I've been looking for an entry-level accounting job for a while now,
and I received a call the other day from a guy (from a staffing firm)
who said a construction firm needed an entry-level accountant. I would
be working under the assistant controller he said. Here's what
(initially) seemed strange: the guy on the phone said he (really the
firm's or assistant controller's preference obviously) preferred a
male. He said that the assistant controller (who, the staffing agent
says, is a former KPMG employee) is female and that there were already
some females working for her.
Now, I realize most people aren't going to be getting a dream job (if
that's even possible in accounting) from a staffing firm, but, given
what I know about the "culture" (not saying it's bad necessarily) of
construction men, I'm probably right that the reason they want a male
is because they want him to "deal" with the construction men, right?
I guess my question is this: in your experience of working in the
construction business as an accountant, have you found the rumors to be
true that it's very difficult to get these people to adher to the
accounting system the accountant sets up? When you need to ask people
who are out in the field questions, did you find it was like trying to
I'm definitely not the type of guy the normal construction type dude
would normally feel comfortable "drinking a beer" with or whatever, so
it might be even more difficult for me. In general, I doubt they're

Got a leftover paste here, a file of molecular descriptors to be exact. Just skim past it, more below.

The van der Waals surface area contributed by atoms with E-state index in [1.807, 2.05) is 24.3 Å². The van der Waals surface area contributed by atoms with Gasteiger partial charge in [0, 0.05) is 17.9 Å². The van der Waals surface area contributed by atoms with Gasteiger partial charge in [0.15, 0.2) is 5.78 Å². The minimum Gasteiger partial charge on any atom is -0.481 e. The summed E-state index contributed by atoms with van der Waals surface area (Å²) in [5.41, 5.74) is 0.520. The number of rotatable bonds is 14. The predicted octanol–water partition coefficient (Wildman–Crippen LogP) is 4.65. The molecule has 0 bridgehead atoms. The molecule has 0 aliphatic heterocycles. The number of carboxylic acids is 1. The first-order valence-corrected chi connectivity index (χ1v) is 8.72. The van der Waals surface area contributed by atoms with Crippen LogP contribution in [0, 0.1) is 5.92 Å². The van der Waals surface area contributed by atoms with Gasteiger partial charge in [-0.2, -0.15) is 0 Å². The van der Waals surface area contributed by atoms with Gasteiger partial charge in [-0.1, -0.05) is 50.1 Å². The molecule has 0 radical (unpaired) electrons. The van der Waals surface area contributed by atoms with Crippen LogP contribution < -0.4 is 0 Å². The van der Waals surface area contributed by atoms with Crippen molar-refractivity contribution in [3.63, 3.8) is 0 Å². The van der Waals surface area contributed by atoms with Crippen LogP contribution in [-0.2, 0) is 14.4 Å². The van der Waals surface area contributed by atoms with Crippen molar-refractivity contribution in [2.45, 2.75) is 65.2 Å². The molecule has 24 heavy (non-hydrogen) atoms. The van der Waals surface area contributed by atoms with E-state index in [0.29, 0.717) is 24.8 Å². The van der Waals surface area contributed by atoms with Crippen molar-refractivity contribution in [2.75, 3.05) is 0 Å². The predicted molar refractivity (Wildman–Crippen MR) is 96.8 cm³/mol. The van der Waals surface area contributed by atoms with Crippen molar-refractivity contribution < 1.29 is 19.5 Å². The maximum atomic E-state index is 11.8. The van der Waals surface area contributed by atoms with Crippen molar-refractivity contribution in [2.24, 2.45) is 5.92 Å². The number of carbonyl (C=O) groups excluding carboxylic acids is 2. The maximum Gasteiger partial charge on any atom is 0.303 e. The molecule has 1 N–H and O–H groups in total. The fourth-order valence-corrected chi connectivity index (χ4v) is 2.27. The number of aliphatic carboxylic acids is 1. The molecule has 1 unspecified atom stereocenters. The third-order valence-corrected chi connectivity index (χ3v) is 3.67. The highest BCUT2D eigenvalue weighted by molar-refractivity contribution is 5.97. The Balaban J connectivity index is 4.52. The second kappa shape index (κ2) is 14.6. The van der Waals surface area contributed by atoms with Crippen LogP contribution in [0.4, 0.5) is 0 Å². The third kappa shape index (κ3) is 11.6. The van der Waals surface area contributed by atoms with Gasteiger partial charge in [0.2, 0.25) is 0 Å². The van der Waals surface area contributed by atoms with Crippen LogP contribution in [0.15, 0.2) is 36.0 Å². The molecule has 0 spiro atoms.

too fond of accountants, but, hey, I guess somebody will have to pull
I am working as the controller (read: whole accounting dept) for a
construction company in Toronto, Canada.
For the most part, the workers don't come into the office, so dealing with
them is a moot point. You DO have to deal with the project managers, and
getting info from them IS like pulling teeth.
Payroll can be a joy because we allocate payroll costs to jobs and the
workers put down different names for the same job on their time sheets. That
can get confusing. The site supervisors (foremen) are not always any better,
but eventually you can decipher anything.
Frankly it is not a matter of adhering to the accounting system as it is
getting people to give you the right information.
As for having a male to deal with them, that seems a bit strange. For the
most part you are not dealing with the "guys" other than the project
managers, and maybe the foremen.
Feel free to email me offline with any other questions.
stephanie <dot> serba <at> rogers <dot> com
First, Stephanie, I agee with everything you have said. Given that,
let's talk about how offices can be. I have supervisd women for 28
years. Today I supervise women in an accounting departmen (no men)t.
ALL of them are single mothers. Do I have to make accomodations?
Yes, I do; it is simply a fact of life. They also interact
differently with each other and the public than men do; though there
are exceptions to this. I have supervised men as well, but never had
the kind of infighting and petty jealousie I see with women. Mostly,
I ignore it and let them work it out themselves, which is usually
better, since it does not garner them attention.
Does this sound sexist? No, it is just the nature of the beast. Now,
this woman running a small accounting department, may also have
something else going on. This is possible: I used to run a
department, had twop women working for me. They would answer a
customer question at the counter. I would be in my office and hear my